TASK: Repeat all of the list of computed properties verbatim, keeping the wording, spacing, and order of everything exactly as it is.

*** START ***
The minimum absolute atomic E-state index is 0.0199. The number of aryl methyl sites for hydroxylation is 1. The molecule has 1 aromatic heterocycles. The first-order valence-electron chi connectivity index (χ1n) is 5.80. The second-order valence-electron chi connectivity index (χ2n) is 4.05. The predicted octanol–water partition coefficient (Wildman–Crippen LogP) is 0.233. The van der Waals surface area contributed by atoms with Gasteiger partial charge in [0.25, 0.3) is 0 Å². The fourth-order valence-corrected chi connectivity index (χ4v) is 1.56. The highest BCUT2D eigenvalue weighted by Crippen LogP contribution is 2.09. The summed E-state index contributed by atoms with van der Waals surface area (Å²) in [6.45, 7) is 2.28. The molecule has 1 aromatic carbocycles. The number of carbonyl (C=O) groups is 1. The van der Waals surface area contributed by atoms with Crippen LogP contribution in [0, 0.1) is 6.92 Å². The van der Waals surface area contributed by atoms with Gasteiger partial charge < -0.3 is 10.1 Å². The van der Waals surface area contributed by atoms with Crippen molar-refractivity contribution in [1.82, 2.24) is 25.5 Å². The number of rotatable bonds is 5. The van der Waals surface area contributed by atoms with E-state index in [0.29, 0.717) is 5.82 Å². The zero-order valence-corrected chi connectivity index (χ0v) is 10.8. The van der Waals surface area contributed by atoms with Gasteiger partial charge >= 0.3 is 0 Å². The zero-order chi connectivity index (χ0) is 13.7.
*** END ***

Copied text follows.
The minimum absolute atomic E-state index is 0.0199. The number of aryl methyl sites for hydroxylation is 1. The molecule has 1 aromatic heterocycles. The first-order valence-electron chi connectivity index (χ1n) is 5.80. The second-order valence-electron chi connectivity index (χ2n) is 4.05. The predicted octanol–water partition coefficient (Wildman–Crippen LogP) is 0.233. The van der Waals surface area contributed by atoms with Gasteiger partial charge in [0.25, 0.3) is 0 Å². The fourth-order valence-corrected chi connectivity index (χ4v) is 1.56. The highest BCUT2D eigenvalue weighted by Crippen LogP contribution is 2.09. The summed E-state index contributed by atoms with van der Waals surface area (Å²) in [6.45, 7) is 2.28. The molecule has 1 aromatic carbocycles. The number of carbonyl (C=O) groups is 1. The van der Waals surface area contributed by atoms with Crippen LogP contribution in [0, 0.1) is 6.92 Å². The van der Waals surface area contributed by atoms with Gasteiger partial charge < -0.3 is 10.1 Å². The van der Waals surface area contributed by atoms with Crippen molar-refractivity contribution in [1.82, 2.24) is 25.5 Å². The number of rotatable bonds is 5. The van der Waals surface area contributed by atoms with E-state index in [0.29, 0.717) is 5.82 Å². The zero-order valence-corrected chi connectivity index (χ0v) is 10.8. The van der Waals surface area contributed by atoms with Gasteiger partial charge >= 0.3 is 0 Å². The zero-order chi connectivity index (χ0) is 13.7.